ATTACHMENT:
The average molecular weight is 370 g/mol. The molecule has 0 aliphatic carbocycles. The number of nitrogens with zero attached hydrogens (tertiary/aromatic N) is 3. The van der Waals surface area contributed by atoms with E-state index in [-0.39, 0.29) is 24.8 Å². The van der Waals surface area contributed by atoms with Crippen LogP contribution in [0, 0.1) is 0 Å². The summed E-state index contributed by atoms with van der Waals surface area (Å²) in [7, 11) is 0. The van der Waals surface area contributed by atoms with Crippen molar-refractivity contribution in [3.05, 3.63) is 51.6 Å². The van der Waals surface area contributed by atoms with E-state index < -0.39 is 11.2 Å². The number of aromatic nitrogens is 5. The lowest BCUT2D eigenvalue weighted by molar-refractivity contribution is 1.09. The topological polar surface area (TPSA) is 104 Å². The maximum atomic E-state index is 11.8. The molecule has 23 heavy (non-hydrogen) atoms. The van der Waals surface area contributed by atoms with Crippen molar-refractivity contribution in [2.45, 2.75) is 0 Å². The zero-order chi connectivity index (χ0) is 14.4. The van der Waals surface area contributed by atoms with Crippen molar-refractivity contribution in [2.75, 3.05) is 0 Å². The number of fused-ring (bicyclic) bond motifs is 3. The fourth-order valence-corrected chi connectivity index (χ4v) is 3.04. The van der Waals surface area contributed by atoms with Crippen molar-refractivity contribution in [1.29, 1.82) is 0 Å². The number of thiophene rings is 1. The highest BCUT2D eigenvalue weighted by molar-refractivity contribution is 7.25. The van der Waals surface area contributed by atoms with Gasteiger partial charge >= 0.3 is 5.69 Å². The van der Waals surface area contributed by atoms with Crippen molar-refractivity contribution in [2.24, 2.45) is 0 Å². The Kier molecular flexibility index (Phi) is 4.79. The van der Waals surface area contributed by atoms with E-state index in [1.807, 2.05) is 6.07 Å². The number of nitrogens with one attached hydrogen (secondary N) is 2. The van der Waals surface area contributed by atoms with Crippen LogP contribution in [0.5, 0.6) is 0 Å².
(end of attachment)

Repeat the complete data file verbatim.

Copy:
The average molecular weight is 370 g/mol. The molecule has 0 aliphatic carbocycles. The number of nitrogens with zero attached hydrogens (tertiary/aromatic N) is 3. The van der Waals surface area contributed by atoms with E-state index in [-0.39, 0.29) is 24.8 Å². The van der Waals surface area contributed by atoms with Crippen LogP contribution in [0, 0.1) is 0 Å². The summed E-state index contributed by atoms with van der Waals surface area (Å²) in [7, 11) is 0. The van der Waals surface area contributed by atoms with Crippen molar-refractivity contribution in [3.05, 3.63) is 51.6 Å². The van der Waals surface area contributed by atoms with E-state index < -0.39 is 11.2 Å². The number of aromatic nitrogens is 5. The lowest BCUT2D eigenvalue weighted by molar-refractivity contribution is 1.09. The topological polar surface area (TPSA) is 104 Å². The maximum atomic E-state index is 11.8. The molecule has 23 heavy (non-hydrogen) atoms. The van der Waals surface area contributed by atoms with Crippen molar-refractivity contribution in [2.45, 2.75) is 0 Å². The zero-order chi connectivity index (χ0) is 14.4. The van der Waals surface area contributed by atoms with Crippen molar-refractivity contribution in [2.75, 3.05) is 0 Å². The number of fused-ring (bicyclic) bond motifs is 3. The fourth-order valence-corrected chi connectivity index (χ4v) is 3.04. The van der Waals surface area contributed by atoms with Crippen molar-refractivity contribution in [1.29, 1.82) is 0 Å². The number of thiophene rings is 1. The highest BCUT2D eigenvalue weighted by molar-refractivity contribution is 7.25. The van der Waals surface area contributed by atoms with Gasteiger partial charge >= 0.3 is 5.69 Å². The van der Waals surface area contributed by atoms with Crippen molar-refractivity contribution in [2.24, 2.45) is 0 Å². The Kier molecular flexibility index (Phi) is 4.79. The van der Waals surface area contributed by atoms with E-state index in [1.807, 2.05) is 6.07 Å². The number of nitrogens with one attached hydrogen (secondary N) is 2. The van der Waals surface area contributed by atoms with Crippen LogP contribution in [0.5, 0.6) is 0 Å².